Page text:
Step 4: Building a Stand for the Frame

To do this i used scrap wood. I took two 2x4 strips of lumber cut at even lengths and cut a small chamber in the center to slide the frame into leaving some wood at the bottom of the chamber to still support the frame from the bottom. Once i could set the frame inside the chamber on both sides of the wood and it leveled out, i cut another strip of wood sized to go under the bubblewall and connect the two supporting peices of 2x4 lumber. I cut the hoses short leaving enough slack for the adjustable nozzles. I cut grooves in the center wood strip for placement of nozzles and giving them room for adjustment. Once it was sized up, i used the foam picture from the frame (you can use cardboard), as the bottom of the stand. I sized the foam pic up to the bottom and attached it with nails. slipped the wall and frame into the chamber. Once it was functional as a stand i cleaned it ip with left overs from the foam picture. Created a small storage in the back and enclosed it. Dress yours up as you see fit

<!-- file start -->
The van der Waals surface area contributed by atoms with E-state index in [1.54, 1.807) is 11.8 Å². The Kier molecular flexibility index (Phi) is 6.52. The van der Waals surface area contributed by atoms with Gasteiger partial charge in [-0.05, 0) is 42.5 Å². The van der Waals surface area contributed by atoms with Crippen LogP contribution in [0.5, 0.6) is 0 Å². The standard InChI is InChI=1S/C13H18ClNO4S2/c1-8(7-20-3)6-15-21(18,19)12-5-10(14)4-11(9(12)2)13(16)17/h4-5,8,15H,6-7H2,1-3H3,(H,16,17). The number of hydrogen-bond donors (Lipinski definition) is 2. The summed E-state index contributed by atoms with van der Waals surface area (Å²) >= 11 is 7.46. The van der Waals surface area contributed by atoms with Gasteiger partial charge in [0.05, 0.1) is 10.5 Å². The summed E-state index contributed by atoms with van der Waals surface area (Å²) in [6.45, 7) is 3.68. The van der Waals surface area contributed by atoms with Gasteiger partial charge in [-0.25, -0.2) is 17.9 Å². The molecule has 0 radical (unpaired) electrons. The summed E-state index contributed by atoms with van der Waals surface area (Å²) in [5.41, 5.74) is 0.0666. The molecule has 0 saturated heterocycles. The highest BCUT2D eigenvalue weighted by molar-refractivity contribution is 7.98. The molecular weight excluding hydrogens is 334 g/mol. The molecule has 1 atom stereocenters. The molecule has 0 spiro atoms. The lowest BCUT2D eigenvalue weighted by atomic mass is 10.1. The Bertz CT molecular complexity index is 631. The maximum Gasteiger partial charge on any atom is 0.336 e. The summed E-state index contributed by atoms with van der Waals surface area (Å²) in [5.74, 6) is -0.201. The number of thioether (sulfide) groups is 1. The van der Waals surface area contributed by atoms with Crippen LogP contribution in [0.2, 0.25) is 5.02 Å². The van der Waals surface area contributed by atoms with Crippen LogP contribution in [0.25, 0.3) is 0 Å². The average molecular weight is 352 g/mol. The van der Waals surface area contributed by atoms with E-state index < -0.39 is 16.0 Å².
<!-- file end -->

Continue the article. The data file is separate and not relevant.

Step 5: From Table Top to on Its Own

I could have stopped here but i didnt have a table to put it on. This where you can really get creative. The heart of the project is primarily done. All i did was take an old desk and flip it upside down. Yup, put its legs in the air and put some wheels on the bottom. I attached the legs to the bottom of the bubblewall stand which left me so much open space around the sides that i had to put a screen and infinity mirrors in to fill the gap. The table already had steel rods running around the legs for support. I wedged the monitor against the rods and ran a support beam under the monitor. Thats it! The sides were already set up for the addressable L.E.D. lights to line the inside. I just cut and glued the mirror to the inside and put some tinted glass in front of it to create the infinity effect. I just polished it up. Its not perfect but i just cleaned up everywhere it looked ugly.